Surviving Against All Odds

When Peter Hettel's doctors told him what it would take to save his life, he knew he wanted no part of it. Laser surgery hadn't tamed the aggressive tumor on his sinus, so the physicians proposed opening his head to remove the whole gland and the nearby pituitary as well. After surgery would come radiation therapy and, possibly, blindness. Rather than submit to that ordeal, Hettel, a fortyish software designer with a wide bohemian streak, followed what he calls ""my tendrils of intuition.'' He gave up a cigarettes-and-stale-coffee diet in favor of carrot juice and vitamin supplements. He took up meditation and yoga. And, at the urging of an alternative therapist, he crawled around and wiggled his eyes to create harmony between the hemispheres of his brain. Just a few months later, Hettel was practicing a wide, yogic yawn when he got a terrific nosebleed and found himself spitting out chunks of what felt like pink rubber eraser. When the bleeding stopped, there was just a hole where the tumor had been pushing through the roof of his mouth. As a medical exam later confirmed, he was cancer-free.

Somehow, a handful of mortally ill cancer patients perform such feats every year. They refuse treatment and get better anyway. Or like George Washington University anatomy professor Marilyn Koering -- the sole survivor among 20 melanoma patients in a gamma interferon study -- they respond to treatments that typically fail. The medical world may dismiss spontaneous remission as a fluke. But in their new book, ""Remarkable Recovery'' (363 pages. Riverhead Books. $23.95), alternative-healing enthusiasts Caryle Hirshberg and Marc Ian Barasch portray it as a natural phenomenon whose causes we need desperately to understand. Working from the medical literature, the authors chronicle dozens of dazzling comebacks, probing them for larger lessons. The book doesn't solve any mysteries, but the stories are thrilling nonetheless, for they remind us that medicine's ultimate weapons lie hidden in our own bodies.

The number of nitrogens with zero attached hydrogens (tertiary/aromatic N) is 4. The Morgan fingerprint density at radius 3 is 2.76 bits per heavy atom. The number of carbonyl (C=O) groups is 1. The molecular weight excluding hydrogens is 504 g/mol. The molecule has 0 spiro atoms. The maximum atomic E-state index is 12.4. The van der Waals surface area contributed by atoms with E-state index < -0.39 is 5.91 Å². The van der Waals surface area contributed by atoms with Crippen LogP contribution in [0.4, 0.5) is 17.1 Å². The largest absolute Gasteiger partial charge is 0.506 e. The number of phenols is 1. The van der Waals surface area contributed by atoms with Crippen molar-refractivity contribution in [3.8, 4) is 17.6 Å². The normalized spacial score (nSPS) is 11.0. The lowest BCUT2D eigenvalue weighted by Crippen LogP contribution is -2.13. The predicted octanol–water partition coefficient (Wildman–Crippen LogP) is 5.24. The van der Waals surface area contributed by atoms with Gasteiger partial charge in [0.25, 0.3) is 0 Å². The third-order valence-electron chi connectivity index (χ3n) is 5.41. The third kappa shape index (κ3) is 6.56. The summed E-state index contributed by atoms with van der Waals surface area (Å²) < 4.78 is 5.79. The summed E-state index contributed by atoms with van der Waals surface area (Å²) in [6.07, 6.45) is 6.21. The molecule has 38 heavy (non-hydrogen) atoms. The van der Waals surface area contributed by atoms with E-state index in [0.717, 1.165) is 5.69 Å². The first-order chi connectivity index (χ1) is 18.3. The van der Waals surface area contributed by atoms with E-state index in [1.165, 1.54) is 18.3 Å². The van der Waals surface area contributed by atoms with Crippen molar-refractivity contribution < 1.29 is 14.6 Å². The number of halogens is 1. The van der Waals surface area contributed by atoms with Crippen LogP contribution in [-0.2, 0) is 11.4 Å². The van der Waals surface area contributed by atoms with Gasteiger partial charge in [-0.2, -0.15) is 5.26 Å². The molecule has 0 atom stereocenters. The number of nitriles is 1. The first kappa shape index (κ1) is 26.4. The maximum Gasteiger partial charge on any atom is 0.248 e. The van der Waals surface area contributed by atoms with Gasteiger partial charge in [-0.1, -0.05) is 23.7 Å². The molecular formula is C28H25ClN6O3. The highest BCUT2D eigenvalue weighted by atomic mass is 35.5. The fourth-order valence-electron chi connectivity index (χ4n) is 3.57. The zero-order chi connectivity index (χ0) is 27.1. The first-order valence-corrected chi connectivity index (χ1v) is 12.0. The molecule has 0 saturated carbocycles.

Chief among those weapons is the immune system. Physicians have long noted that as patients throw off their malignancies, they often experience high fevers and terrible inflammation, the hallmarks of an aggressive immune response. Medical researchers are now devising treatments to induce immunity to tumors, but Hirshberg and Barasch are concerned with how people rally their defenses on their own. Does diet make a difference? Is personality relevant? And what about faith?

Where diet is concerned, the evidence is murky. Hettel may have recovered on health food, but others have fared as well on junk food. Twelve years ago, doctors at the Mayo Clinic confirmed that Carol Knudtson of Madison, Wis., had developed a deadly form of lymphoma. She never even thought of giving up burgers and fries for breakfast, yet the tumors in her neck started shrinking almost as soon as they were diagnosed. Without a whit of treatment, they were gone in six weeks.

If carrot juice isn't curative, drinking it in the right spirit may well be. Biochemists have discovered pathways linking the brain to the immune system, and some people seem uniquely equipped to traverse them. Consider Garrett Porter of Hays, Kans., who developed an inoperable brain tumor when he was 9 years old. He stopped receiving medical treatment after radiation failed to arrest it, but he continued to visit a therapist, who helped him visualize his immune cells as spaceships firing on an alien invader. Eventually, the tumor faded from his mental screen, and a real-life CT scan confirmed it had withered. Though he's still wheelchairbound, Porter is now 23, attending college and engaged to be married.

Unfortunately, the Porters of the world remain a tiny minority. For every tumor that miraculously recedes, thousands flourish and kill, and no one knows how to change the dismal odds. Accordingly, some physicians are loath to raise people's hopes. As one wrote to Hirshberg and Barasch, ""I have grave concerns that patients will misinterpret my report . . . and decide to delay or forgo appropriate medical care.'' But the ethics of hope and resignation aren't that simple. If faith can mobilize a person's defenses, then squelching it is not a neutral act but an intervention with weighty implications. Juice fasts and imaginary spaceships may not seem like real medicine, but as ""Remarkable Recovery'' makes clear, they have real uses.